While there are areas of VA prosthetics service that need improvement, as we will discuss, WWP is deeply concerned about proposed changes in VA prosthetics’ procurement that could reverse decades of progress, and substantively erode both the quality of care and quality of life of our nation’s most severely wounded.   As discussed below, planned changes to VA’s prosthetic acquisition and procurement policies may greatly impair clinician’s ability to provide the most appropriate prosthetics and at the same time create substantial delays in a system that is already too slow for the amputee who is unable to walk while waiting for a new “leg”.

Under current practice, VA physicians and prosthetists are able to see a veteran, make a determination regarding the most appropriate type of prosthetic equipment for a veteran, and relay that information to a Prosthetics Service purchasing officer to complete a purchase-order to obtain the needed item.   Those purchasing officers exclusively handle prosthetics’ purchases, and are specialists in ordering medical equipment specified by health care providers.  A major change that the Veterans Health Administration intends to institute on July 30th, would require that any prosthetic item whose cost exceeds $3000 -- to include such essential items as limbs, wheelchairs and limb-repair components – must be procured by a contracting officer.  This is not simply a matter of substituting a generalist for a specialist.  Under the proposed change, these contracting officers would use a labor-intensive system (the Electronic Contract Management System (eCMS)) designed to achieve cost savings.  That system, designed for high-dollar bulk-procurement purchases that benefit from using the Government’s purchasing power, requires over 300 individual steps to manually process a purchasing order.  While well-suited for buying widgets, the system was neither designed for nor well-suited to procuring highly specific, individualized medical equipment. Ill-suited to prosthetics, this new process would also require increased coordination between clinicians and off-site contracting officers who would be responsible for purchasing everything from light bulbs to now highly specific prosthetic legs.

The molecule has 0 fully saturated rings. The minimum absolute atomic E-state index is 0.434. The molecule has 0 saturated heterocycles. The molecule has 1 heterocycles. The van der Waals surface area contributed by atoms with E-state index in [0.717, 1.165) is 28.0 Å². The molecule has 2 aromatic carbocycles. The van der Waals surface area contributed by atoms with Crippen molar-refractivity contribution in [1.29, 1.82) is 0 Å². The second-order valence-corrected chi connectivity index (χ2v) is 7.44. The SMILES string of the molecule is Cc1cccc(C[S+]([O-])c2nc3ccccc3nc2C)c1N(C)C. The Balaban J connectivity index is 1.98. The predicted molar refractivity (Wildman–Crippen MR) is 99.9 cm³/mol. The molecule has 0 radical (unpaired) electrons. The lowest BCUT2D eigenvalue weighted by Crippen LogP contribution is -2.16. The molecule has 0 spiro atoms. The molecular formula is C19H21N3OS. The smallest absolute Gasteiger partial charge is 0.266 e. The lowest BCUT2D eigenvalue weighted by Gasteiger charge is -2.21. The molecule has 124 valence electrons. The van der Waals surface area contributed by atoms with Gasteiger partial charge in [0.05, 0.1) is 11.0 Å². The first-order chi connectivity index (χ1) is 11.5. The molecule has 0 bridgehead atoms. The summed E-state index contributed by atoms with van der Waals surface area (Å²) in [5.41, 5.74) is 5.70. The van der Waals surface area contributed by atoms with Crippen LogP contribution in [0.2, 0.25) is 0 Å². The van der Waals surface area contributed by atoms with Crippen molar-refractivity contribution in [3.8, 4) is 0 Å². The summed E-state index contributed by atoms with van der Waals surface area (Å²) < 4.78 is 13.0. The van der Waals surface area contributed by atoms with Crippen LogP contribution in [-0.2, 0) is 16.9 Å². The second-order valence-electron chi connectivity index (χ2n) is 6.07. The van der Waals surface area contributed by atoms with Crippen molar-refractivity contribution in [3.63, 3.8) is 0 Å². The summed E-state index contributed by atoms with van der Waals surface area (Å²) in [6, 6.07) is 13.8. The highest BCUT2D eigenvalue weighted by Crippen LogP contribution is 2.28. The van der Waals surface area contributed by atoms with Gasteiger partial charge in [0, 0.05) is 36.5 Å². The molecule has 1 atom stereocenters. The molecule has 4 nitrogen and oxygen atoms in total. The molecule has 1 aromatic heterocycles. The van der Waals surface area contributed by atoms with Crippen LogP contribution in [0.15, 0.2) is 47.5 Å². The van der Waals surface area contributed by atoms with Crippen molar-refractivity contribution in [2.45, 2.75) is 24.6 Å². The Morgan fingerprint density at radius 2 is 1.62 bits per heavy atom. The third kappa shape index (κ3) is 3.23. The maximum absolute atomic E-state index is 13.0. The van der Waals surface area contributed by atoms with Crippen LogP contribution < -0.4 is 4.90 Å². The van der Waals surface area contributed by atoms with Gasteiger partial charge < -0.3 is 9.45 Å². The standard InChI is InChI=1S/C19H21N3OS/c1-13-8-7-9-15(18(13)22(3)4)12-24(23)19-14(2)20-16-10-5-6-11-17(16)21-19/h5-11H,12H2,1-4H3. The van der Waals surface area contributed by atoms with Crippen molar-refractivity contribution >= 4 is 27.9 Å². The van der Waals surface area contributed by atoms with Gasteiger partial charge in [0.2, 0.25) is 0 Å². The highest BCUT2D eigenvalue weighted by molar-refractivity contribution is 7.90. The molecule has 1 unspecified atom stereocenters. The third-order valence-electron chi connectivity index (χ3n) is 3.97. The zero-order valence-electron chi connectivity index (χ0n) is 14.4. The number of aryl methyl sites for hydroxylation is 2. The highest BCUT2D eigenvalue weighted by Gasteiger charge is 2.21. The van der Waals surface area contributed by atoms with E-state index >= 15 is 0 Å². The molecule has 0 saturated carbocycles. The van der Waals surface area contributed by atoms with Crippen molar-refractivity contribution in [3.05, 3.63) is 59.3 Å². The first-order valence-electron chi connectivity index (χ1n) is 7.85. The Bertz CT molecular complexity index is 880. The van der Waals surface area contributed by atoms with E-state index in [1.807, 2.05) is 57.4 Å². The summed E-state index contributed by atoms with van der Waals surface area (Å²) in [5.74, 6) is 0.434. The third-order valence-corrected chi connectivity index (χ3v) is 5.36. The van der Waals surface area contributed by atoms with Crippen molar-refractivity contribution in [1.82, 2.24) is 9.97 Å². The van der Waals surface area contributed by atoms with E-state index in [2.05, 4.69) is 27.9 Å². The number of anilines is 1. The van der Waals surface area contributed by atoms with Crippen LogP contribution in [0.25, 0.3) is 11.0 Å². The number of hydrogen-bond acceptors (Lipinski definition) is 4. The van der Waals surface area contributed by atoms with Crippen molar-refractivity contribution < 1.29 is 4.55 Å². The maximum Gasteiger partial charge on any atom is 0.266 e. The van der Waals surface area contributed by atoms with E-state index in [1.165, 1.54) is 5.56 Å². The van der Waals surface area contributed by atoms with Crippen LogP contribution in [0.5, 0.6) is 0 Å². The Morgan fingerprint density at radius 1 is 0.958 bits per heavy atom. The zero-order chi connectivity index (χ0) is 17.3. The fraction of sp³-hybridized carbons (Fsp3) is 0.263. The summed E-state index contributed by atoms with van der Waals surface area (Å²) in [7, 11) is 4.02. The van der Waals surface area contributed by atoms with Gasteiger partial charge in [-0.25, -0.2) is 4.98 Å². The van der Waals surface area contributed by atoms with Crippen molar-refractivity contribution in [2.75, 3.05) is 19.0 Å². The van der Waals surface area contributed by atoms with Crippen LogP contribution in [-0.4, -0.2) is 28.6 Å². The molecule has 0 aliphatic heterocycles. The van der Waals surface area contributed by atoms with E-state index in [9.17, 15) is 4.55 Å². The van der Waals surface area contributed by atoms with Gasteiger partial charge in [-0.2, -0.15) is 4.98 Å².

This is not a small change.  Moreover, it not only increases the margin for error but also the potential for prolonged, delaying “back-and-forth,” with the likelihood of clinicians having to justify why a more expensive wheelchair is clinically necessary when a seemingly-similar less- costly model exists.  We see no prospect that this planned change in prosthetics procurement holds any promise for improving service to the warrior.  Instead, it almost certainly threatens greater delay in VA’s ability to provide severely wounded warriors needed prosthetic devices.

WWP is aware of concerns raised in a recent IG report that called for separating the duties of Prosthetic Purchasing Agents (PPAs) to ensure that each prosthetics’ order is reviewed and that VA receives the greatest possible discount on prosthetics.[7]  The IG recommended strengthening controls for the review process and issuing improved guidance to Certified Prosthetists.  But VHA’s response was vastly disproportionate to the IG’s modest recommendation.  Rather than simply concur with IG’s recommendation, VHA cited its plan to remove purchasing authority for items over $3,000 from PPAs altogether.   WWP believes VA’s plan goes many steps too far.  While we agree that VA must be a smart buyer, its overriding responsibility is to the veteran and to its service mission – and its plan appears to compromise both those responsibilities.